This dyke is said to be another of theTalaidh type but our sample from the foreshore is so altered that the pyroxene and the mesostasis are now carbonatised and the opaque oxide material has come out of the mesostasis and is scattered throughout the rock in small particles and in skeletal masses.

Land’s modal analysis of a fresh sample of the the rock provided percentage by volume figures of:
Plagioclase 35%
Augite 36%
Mesostasis 19%
Chlorite 7%
Iron-oxide 1%
Carbonate 2%
with traces of pyrite.

Altered mesostasis and pyroxenes in the Hartley North Dyke PPL x25

Altered mesostasis and pyroxenes in the Hartley North Dyke
Sample viewed in plane polarised light atx25

Altered mesostasis and pyroxenes in the Hartley North Dyke viewed with crossed polarising filters at x25

The same sample viewed with crossed polarising filters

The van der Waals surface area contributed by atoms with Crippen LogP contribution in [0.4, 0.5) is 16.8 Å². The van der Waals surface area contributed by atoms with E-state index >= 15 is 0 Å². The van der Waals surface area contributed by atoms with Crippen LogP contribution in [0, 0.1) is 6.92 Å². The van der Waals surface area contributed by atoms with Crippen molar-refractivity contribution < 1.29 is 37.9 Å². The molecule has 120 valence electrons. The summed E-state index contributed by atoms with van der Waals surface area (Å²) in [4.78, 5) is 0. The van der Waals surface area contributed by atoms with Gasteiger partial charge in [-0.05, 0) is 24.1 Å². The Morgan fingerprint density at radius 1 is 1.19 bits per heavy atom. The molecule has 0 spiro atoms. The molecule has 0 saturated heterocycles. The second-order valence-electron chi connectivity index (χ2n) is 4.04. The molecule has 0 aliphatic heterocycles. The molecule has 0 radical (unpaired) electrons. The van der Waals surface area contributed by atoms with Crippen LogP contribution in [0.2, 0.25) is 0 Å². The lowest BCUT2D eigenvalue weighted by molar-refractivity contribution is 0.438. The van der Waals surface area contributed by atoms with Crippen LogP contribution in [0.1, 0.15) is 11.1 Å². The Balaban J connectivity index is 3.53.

Alteration in   the Hartley North dyke tholeiite basalt.  In this sample the pyroxenes and mesostasis have been  altered to  carbonates. Sample viewed with crossed polarising filters at x10

Alteration in the Hartley North dyke tholeiitebasalt.
In this sample the pyroxenes and mesostasis have been altered to carbonates.

Opaque oxides separated out from the altered mesostasis in the Hartley North dyke. Sample viewed in plane polarised light at x25

Opaque oxides separated out from the altered mesostasis in the Hartley North dyke
Sample viewed in plane polarised light at x25

Opaque oxides separated out from the altered mesostasis in the Hartley North dyke. Sample viewed with crossed polarising filters at x25

The same sample viewed with crossed polarising filters

The Seaton Sluice Dyke

The dyke measures approximately 2 metres wide and crosses the foreshore at the northern end of Collywell Bay. It culminates close to the cliff although Land writes that it restarts about 15 m to the south. It would have been visible in the cliff prior to the building of the erosion prevention wall.

The Seaton Sluice dyke at Seaton Sluice, NZ 339766

The Seaton Sluice dyke at Seaton Sluice, NZ 339766
Looking back along the dyke from the foreshore to the point where it terminates near the wall to the left of the cliff.

Prepared hand specimen from Seaton Sluice Dyke at NZ 339766 viewed in reflected light.